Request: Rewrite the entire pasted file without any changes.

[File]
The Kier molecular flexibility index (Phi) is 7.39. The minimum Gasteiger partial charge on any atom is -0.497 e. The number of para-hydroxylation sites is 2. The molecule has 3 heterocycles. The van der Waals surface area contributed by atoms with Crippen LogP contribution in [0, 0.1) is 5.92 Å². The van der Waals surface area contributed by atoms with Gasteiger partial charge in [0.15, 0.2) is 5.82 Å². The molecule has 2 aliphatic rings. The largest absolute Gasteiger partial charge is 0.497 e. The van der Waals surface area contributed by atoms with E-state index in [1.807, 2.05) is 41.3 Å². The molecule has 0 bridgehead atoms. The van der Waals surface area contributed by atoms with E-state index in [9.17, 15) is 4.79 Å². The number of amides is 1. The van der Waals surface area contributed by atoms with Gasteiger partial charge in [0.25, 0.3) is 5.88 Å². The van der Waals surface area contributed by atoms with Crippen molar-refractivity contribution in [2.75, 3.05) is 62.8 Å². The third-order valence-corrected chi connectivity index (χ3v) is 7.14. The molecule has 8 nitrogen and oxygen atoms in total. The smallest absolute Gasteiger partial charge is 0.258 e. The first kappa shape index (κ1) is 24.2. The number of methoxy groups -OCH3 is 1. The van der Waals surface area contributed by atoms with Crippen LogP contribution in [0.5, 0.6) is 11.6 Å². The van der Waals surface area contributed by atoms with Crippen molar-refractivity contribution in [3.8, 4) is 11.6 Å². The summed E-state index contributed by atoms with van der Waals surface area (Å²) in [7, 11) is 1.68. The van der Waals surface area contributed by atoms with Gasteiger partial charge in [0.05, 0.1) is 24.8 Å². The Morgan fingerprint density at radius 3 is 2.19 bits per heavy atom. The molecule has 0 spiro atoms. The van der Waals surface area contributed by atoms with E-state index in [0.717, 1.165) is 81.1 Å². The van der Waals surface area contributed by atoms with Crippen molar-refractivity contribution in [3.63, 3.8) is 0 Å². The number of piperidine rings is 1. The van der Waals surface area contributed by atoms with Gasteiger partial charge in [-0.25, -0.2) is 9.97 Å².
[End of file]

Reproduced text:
The Kier molecular flexibility index (Phi) is 7.39. The minimum Gasteiger partial charge on any atom is -0.497 e. The number of para-hydroxylation sites is 2. The molecule has 3 heterocycles. The van der Waals surface area contributed by atoms with Crippen LogP contribution in [0, 0.1) is 5.92 Å². The van der Waals surface area contributed by atoms with Gasteiger partial charge in [0.15, 0.2) is 5.82 Å². The molecule has 2 aliphatic rings. The largest absolute Gasteiger partial charge is 0.497 e. The van der Waals surface area contributed by atoms with E-state index in [1.807, 2.05) is 41.3 Å². The molecule has 0 bridgehead atoms. The van der Waals surface area contributed by atoms with E-state index in [9.17, 15) is 4.79 Å². The number of amides is 1. The van der Waals surface area contributed by atoms with Gasteiger partial charge in [0.25, 0.3) is 5.88 Å². The van der Waals surface area contributed by atoms with Crippen molar-refractivity contribution in [2.75, 3.05) is 62.8 Å². The third-order valence-corrected chi connectivity index (χ3v) is 7.14. The molecule has 8 nitrogen and oxygen atoms in total. The smallest absolute Gasteiger partial charge is 0.258 e. The first kappa shape index (κ1) is 24.2. The number of methoxy groups -OCH3 is 1. The van der Waals surface area contributed by atoms with Crippen LogP contribution in [0.5, 0.6) is 11.6 Å². The van der Waals surface area contributed by atoms with Crippen molar-refractivity contribution in [3.8, 4) is 11.6 Å². The summed E-state index contributed by atoms with van der Waals surface area (Å²) in [7, 11) is 1.68. The van der Waals surface area contributed by atoms with Gasteiger partial charge in [0.05, 0.1) is 24.8 Å². The Morgan fingerprint density at radius 3 is 2.19 bits per heavy atom. The molecule has 0 spiro atoms. The van der Waals surface area contributed by atoms with E-state index in [0.717, 1.165) is 81.1 Å². The van der Waals surface area contributed by atoms with Crippen molar-refractivity contribution in [3.63, 3.8) is 0 Å². The number of piperidine rings is 1. The van der Waals surface area contributed by atoms with Gasteiger partial charge in [-0.25, -0.2) is 9.97 Å².